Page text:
Distracted driving is a serious issue that puts everyone on the road in danger and as the popularity and functionality of cell phones have increased, so have the number of car accidents and injuries. In fact, according to the latest data from the CDC, in 2018 over 2,800 people were killed and an estimated 400,000 people were injured in crashes involving a distracted driver.
In an effort to reduce the number of distracted driving accidents and to keep Arizonans safer on the road, House Bill 2318 was signed into law on April 29th, 2019. This new distracted driving law prohibits drivers from using any electronic devices that divert a driver’s attention away from the road and as of January 1st, 2021, it will be an automatic ticket if a police officer observes you using them.
Arizona’s New Distracted Driving Law
Whether you agree with the new law or not, using a cellphone or electronic device is a distraction while driving and you risk injuring yourself and others on the road around you. If you are a driver in Arizona, you need to be aware of the new distracted driving rules and how they impact you.
To limit distracted driving in Arizona, as of January 1st, 2021, a police officer can ticket a driver if they observe them doing any of the following:
- Holding or supporting an electronic device with your body, whether it is on or off (this includes placing it on your shoulder or lap)
- Reading, writing, or sending any messages that require you to use your hands or look away from the road
- Scrolling through social media
- Watching videos
- Recording videos of any type
What is Allowed Under the New Distracted Driving Law
Not all actions involving the use of an electronic device are banned under the new law, but it is important that you use your electronic devices for approved actions as little as possible. Even though these activities may be allowed, they are still a distraction, and a police officer can’t differentiate between using an electronic device for maps or texting and they will pull you over if they see you using an electronic device.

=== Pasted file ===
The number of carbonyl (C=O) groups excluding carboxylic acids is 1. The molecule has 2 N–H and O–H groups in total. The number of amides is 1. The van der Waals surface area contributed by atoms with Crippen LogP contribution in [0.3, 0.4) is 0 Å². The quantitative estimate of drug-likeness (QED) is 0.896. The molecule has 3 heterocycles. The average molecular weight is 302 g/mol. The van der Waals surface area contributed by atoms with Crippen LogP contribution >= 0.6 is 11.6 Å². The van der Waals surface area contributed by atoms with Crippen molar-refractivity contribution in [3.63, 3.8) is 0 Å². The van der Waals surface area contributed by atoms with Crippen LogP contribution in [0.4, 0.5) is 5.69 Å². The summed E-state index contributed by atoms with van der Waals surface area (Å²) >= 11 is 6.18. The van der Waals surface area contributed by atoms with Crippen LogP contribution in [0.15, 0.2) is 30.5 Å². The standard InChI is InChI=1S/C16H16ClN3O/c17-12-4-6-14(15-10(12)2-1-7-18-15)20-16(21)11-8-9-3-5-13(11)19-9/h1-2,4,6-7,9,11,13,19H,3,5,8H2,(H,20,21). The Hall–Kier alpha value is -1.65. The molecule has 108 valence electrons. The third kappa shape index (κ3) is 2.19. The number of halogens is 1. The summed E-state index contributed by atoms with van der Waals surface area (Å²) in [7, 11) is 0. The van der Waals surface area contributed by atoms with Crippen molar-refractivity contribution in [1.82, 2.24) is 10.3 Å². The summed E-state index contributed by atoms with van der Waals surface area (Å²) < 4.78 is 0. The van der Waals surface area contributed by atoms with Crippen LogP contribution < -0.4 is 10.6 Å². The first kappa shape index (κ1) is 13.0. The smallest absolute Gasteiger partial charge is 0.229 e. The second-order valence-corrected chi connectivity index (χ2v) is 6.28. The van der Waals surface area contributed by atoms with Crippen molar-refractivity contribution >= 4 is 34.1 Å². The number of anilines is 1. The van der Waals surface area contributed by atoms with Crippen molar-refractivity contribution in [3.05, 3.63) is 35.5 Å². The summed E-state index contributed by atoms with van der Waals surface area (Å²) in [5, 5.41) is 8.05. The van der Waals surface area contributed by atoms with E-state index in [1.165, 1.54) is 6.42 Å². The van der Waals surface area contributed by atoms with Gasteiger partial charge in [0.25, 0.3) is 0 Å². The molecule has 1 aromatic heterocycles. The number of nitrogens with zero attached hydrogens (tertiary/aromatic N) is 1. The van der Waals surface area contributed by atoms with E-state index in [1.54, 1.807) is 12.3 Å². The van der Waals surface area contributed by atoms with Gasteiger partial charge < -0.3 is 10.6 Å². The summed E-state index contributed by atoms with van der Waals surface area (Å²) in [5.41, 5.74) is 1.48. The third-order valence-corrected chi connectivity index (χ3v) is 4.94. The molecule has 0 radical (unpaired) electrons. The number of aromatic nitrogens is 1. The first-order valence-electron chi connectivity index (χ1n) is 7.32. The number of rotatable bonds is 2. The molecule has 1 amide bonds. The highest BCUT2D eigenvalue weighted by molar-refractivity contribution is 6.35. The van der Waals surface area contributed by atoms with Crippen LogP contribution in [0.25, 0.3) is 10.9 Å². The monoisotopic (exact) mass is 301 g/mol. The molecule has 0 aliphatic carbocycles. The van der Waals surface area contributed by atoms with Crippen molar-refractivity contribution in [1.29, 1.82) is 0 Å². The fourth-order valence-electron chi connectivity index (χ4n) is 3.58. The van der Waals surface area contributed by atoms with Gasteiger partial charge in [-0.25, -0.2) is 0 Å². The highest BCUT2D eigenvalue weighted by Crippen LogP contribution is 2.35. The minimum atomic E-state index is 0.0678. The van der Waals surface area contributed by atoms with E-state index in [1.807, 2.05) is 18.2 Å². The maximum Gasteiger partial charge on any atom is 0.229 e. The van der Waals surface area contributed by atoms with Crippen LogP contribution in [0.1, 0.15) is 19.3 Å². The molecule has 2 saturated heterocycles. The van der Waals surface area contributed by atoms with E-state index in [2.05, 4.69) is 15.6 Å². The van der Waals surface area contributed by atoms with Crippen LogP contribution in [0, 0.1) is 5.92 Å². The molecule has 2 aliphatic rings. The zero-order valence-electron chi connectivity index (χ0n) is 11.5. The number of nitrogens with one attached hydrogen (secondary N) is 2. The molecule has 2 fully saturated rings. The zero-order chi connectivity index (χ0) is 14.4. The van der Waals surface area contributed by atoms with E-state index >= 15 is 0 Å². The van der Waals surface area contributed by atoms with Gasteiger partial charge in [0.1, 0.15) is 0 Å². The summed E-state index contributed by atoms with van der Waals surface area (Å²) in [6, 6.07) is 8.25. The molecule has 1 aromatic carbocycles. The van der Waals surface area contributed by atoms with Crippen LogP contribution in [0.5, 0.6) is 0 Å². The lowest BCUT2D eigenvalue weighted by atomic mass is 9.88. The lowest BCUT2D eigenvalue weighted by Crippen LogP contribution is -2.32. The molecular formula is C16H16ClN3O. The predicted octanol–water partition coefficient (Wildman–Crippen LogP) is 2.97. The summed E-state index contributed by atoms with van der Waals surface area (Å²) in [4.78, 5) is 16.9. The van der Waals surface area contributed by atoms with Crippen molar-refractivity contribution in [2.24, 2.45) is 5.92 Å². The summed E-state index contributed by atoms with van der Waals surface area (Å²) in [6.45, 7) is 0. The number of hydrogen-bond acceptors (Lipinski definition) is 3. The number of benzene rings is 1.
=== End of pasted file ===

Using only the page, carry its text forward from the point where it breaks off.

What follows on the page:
You are allowed to use electronic devices while driving for the following:
- To engage and disengage a function on the device such as GPS route start or end
- Answering or ending a phone call
- Talking on an electronic device with an earpiece, headphone device, or device worn on the wrist that allows for voice-based communication that allows a driver to keep his eyes on the road
- Using an electronic device for navigation purposes
- Using a device in an emergency situation to call for help or report a crime.
Can You use an Electronic Device While Stopped at a Red Light?
According to the Arizona Department of Public Safety (AZDPS), the new distracted driving law only applies to vehicles that are moving. This means that drivers are allowed to look at and use their phones or electronic devices while they are at a complete stop, such as at a red light, however, AZDPS does not recommend using any electronic devices while in the driver’s seat.
Penalties for Distracted Driving in Arizona
Arizona’s Distracted Driver Bill was signed into law on April 22, 2019, but it was given a “grace period” that lasts until the end of the year. This grace period serves as a time for drivers to become accustomed to not using or holding any electronic devices while driving and it allows for drivers to be pulled over and given a warning instead of a ticket by a police officer.
But, as of January 1st, 2021, there will be no more warnings given and it will be an automatic ticket if a police officer observes you using or holding an electronic device while driving. These are the fines for distracted driving in Arizona:
- First violation: $75 – $149 fine
- Second or subsequent violation: $150 – $250 fine
Distracted Driving is a Primary Offense
Even though the fines for distracted driving are minimal and using an electronic device may seem insignificant, AZDPS considers it to be a primary offense for pulling someone over. A primary offense is what allows an officer to pull someone over and since distracted driving is a primary offense a police officer does not need any other reason to pull you over and ticket you.